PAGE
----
As shown in FIG. 19, adjustment member 36 can include one or more yarns, cables, monofilaments, compound filaments, or other strands 48. Strands 48 can be made out of any suitable material, such as cotton, elastane, polymeric material, or combinations of two or more materials.

Strands 48 can be knitted and stitched together to define a plurality of interlocking loops that are arranged in respective courses and wales. A first loop 70, a second loop 72, and a third loop 74 are individually indicated in FIG. 19 for purposes of discussion. As shown, first loop 70 and second loop 72 are disposed in a common course 50 and are directly adjacent each other. Also, loop 70 and loop 74 are disposed in a common wale 52 and are directly adjacent each other. A loop distance between first loop 70 and second loop 72 is indicated by reference numeral 76. A loop height of third loop 74 is indicated by reference numeral 78.

Also, base structure 32 of knitted component 32 can include at least one yarn, cable, monofilament, compound filament, or other strand 38 as shown in FIGS. 2 and 19. Strand 38 can be integrally knit and secured to adjustment member 36 in any suitable fashion. For example, as shown in FIG. 19, strand 38 can be inlaid within and can extend through one or more courses 50 of adjustment member 36. Specifically, as shown in the illustrated embodiments, longitudinal sections 45 of strand 38 can be inlaid within different courses 50 of adjustment member 36. Stated differently, strand 38 can be alternatively disposed in front of and behind stitches as strand 38 extends along the respective course 50 as shown in FIG. 19. Accordingly, strand 38 can be substantially enclosed and encompassed by adjustment member 36. It will also be appreciated that strand 38 can be configured to extend along one or more wales 52 as well without departing from the scope of the present disclosure.

Strand 38 and other portions of knitted component 32 can incorporate the teachings of one or more of commonly-owned U.S. patent application Ser. No. 12/338,726 to Dua et al., entitled “Article of Footwear Having An Upper Incorporating A Knitted Component”, filed on Dec. 18, 2008 and published as U.S. Patent Application Publication Number 2010/0154256 on Jun. 24, 2010, U.S. patent application Ser. No. 13/048,514 to Huffa et al., entitled “Article Of Footwear Incorporating A Knitted Component”, filed on Mar. 15, 2011 and published as U.S. Patent Application Publication Number 2012/0233882 on Sep. 20, 2012, U.S. patent application Ser. No. 13/781,336 to Podhajny, entitled “Method of Knitting A Knitted Component with a Vertically Inlaid Tensile Element”, filed on Feb. 28, 2013 and published as 2014/0237861 on Aug. 28, 2014, each of which is hereby incorporated by reference in its entirety.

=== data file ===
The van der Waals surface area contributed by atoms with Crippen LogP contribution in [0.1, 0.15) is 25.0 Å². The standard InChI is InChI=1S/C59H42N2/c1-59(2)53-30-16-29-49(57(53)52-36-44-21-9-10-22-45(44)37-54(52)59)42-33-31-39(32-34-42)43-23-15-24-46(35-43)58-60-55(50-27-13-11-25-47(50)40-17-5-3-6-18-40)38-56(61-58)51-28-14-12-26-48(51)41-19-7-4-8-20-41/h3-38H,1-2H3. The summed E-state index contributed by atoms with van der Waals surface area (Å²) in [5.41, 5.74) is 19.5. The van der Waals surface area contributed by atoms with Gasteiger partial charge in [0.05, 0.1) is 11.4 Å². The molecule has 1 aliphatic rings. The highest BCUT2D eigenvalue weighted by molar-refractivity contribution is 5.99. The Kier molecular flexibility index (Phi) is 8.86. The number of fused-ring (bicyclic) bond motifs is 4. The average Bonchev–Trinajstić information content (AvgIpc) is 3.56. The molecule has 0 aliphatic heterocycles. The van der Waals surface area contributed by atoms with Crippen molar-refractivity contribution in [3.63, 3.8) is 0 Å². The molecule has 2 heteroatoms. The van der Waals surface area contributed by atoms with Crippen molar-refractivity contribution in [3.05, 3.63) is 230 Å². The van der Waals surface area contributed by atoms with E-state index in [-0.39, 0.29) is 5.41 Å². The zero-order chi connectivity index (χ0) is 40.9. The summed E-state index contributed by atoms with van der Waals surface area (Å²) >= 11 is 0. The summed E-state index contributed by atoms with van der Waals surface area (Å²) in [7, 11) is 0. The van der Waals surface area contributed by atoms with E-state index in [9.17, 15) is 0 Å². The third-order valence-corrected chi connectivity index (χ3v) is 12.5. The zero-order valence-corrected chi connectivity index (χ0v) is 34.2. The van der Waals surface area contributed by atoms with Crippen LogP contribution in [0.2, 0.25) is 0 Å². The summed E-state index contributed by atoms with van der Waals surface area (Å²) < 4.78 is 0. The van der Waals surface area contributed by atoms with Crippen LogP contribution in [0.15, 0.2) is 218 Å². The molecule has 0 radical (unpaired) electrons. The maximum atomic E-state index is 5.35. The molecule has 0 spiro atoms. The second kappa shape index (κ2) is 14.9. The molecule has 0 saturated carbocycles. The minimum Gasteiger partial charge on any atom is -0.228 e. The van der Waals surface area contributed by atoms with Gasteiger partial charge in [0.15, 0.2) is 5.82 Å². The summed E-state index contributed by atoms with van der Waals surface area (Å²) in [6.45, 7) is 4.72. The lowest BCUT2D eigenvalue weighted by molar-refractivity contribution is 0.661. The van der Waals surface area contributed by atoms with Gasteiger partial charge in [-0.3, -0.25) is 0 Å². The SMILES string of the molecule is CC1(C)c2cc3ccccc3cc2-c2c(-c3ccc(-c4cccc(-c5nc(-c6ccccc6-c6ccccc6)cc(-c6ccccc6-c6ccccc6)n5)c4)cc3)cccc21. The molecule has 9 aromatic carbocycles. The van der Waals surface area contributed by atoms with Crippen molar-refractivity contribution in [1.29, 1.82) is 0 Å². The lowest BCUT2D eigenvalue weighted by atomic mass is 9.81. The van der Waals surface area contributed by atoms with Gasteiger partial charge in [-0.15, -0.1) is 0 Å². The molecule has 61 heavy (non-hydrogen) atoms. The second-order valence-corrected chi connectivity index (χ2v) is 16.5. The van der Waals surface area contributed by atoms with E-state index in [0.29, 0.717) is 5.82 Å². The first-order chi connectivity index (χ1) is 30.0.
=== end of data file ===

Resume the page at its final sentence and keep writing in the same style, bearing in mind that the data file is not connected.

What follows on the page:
The strands 48 of adjustment member 36 can be knitted to define a majority of article 10. Stated differently, strands 48 of adjustment member 36 can be knitted to define first edge 12, second edge 14, third edge 16, fourth edge 18, front face 20, and back face 22 of article 10.

Moreover, strand 38 can be routed through adjustment member 36 to support relative movement of adjustment member 36. Strand 38 of base structure 32 can be routed within adjustment member 36 in any suitable fashion and to extend across any suitable area of adjustment member 36. For example, as shown in the embodiments illustrated in FIG. 2, base structure 38 can extend between first edge 12 and second edge 14 as well as between third edge 16 and fourth edge 18.

More specifically, as shown in FIG. 2, strand 38 can have a first end 40, a second end 42, and a middle portion 44. First end 40 can be disposed adjacent first corner 24, and second end 42 can be disposed adjacent second corner 26. Middle portion 44 can extend in a serpentine fashion across adjustment member 36 to define a plurality of longitudinal sections 45 and a plurality of turns 56 as shown in FIG. 2. Longitudinal sections 45 can extend substantially parallel to third edge 16 and fourth edge 18, and longitudinal sections 45 can be spaced apart substantially evenly between third edge 16 and fourth edge 18. Also, turns 46 can be disposed adjacent either first edge 12 or second edge 14. Turns 46 can curve approximately one hundred and eighty degrees (180°) in some embodiments. The radius of turns 46 can have any suitable value. For example, the radius of the turns 46 can be between 0.05 and 0.25 inches.

Additionally, as shown in FIG. 2, adjustment member 36 and base structure 34 can be knitted together to define one or more supported areas 102 and one or more free areas 101, 103. It will be appreciated that base structure 34 extends through adjustment member 36 in the supported area 102, but base structure 34 is generally spaced away from free areas 101, 103.

It will be appreciated that the supported areas 102 and the unsupported areas 101, 103 can be disposed in any suitable location on knitted component 32. In the embodiments of FIG. 2, for example, supported area 102 is substantially centered between third edge 16 and fourth edge 18 and extends continuously between first edge 12 and second edge 14. Also, free area 101 extends along third edge 16 and extends continuously between first edge 12 and second edge 14. Moreover, free area 103 extends along fourth edge 18 and extends continuously between first edge 12 and second edge 14.

Also, first end 40 and second end 42 of strand 38 can be fixed to adjustment member 36. For example first end 40 and second end 42 can be knotted to adjustment member 36 in some embodiments. In additional embodiments, ends 40, 42 can be fixed with adhesives to adjustment member 36, or another fixation device can be used.

However, adjustment member 36 can be moveable relative to middle portion 44 of strand 38. Accordingly, portions of adjustment member 36 can slide over middle portion 44 of strand 38. For example, adjustment member 36 can slide along longitudinal sections 45 of strand 38 to allow adjustment member 36 to amass together and form bunched regions 54 shown in FIGS. 3, 4, 5, 20, and 21.